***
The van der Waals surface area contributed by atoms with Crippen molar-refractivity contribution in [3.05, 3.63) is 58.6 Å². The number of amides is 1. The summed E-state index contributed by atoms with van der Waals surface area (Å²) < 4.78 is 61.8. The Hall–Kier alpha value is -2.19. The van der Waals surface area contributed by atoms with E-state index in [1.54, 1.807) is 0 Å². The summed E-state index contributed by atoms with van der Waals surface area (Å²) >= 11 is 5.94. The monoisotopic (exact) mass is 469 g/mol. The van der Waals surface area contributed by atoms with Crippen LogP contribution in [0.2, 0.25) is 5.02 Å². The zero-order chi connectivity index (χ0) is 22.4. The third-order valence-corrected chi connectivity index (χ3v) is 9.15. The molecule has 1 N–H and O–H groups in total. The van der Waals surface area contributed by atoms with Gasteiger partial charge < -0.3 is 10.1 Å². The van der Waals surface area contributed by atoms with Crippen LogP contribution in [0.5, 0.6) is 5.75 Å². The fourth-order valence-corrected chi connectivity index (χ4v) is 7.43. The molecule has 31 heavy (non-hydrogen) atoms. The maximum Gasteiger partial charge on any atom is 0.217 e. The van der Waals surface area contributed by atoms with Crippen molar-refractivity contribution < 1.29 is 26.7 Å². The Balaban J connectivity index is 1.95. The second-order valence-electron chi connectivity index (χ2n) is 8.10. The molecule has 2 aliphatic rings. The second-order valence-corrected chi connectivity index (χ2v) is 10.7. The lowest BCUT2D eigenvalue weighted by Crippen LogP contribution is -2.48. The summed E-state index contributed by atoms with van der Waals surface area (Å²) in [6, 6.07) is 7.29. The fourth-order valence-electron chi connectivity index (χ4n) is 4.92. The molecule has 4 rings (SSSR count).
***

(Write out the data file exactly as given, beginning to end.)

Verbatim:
The van der Waals surface area contributed by atoms with Crippen molar-refractivity contribution in [3.05, 3.63) is 58.6 Å². The number of amides is 1. The summed E-state index contributed by atoms with van der Waals surface area (Å²) < 4.78 is 61.8. The Hall–Kier alpha value is -2.19. The van der Waals surface area contributed by atoms with E-state index in [1.54, 1.807) is 0 Å². The summed E-state index contributed by atoms with van der Waals surface area (Å²) >= 11 is 5.94. The monoisotopic (exact) mass is 469 g/mol. The van der Waals surface area contributed by atoms with Crippen LogP contribution in [0.2, 0.25) is 5.02 Å². The zero-order chi connectivity index (χ0) is 22.4. The third-order valence-corrected chi connectivity index (χ3v) is 9.15. The molecule has 1 N–H and O–H groups in total. The van der Waals surface area contributed by atoms with Gasteiger partial charge < -0.3 is 10.1 Å². The van der Waals surface area contributed by atoms with Crippen LogP contribution in [0.5, 0.6) is 5.75 Å². The fourth-order valence-corrected chi connectivity index (χ4v) is 7.43. The molecule has 31 heavy (non-hydrogen) atoms. The maximum Gasteiger partial charge on any atom is 0.217 e. The van der Waals surface area contributed by atoms with Crippen molar-refractivity contribution < 1.29 is 26.7 Å². The Balaban J connectivity index is 1.95. The second-order valence-electron chi connectivity index (χ2n) is 8.10. The molecule has 2 aliphatic rings. The second-order valence-corrected chi connectivity index (χ2v) is 10.7. The lowest BCUT2D eigenvalue weighted by Crippen LogP contribution is -2.48. The summed E-state index contributed by atoms with van der Waals surface area (Å²) in [6, 6.07) is 7.29. The fourth-order valence-electron chi connectivity index (χ4n) is 4.92. The molecule has 4 rings (SSSR count).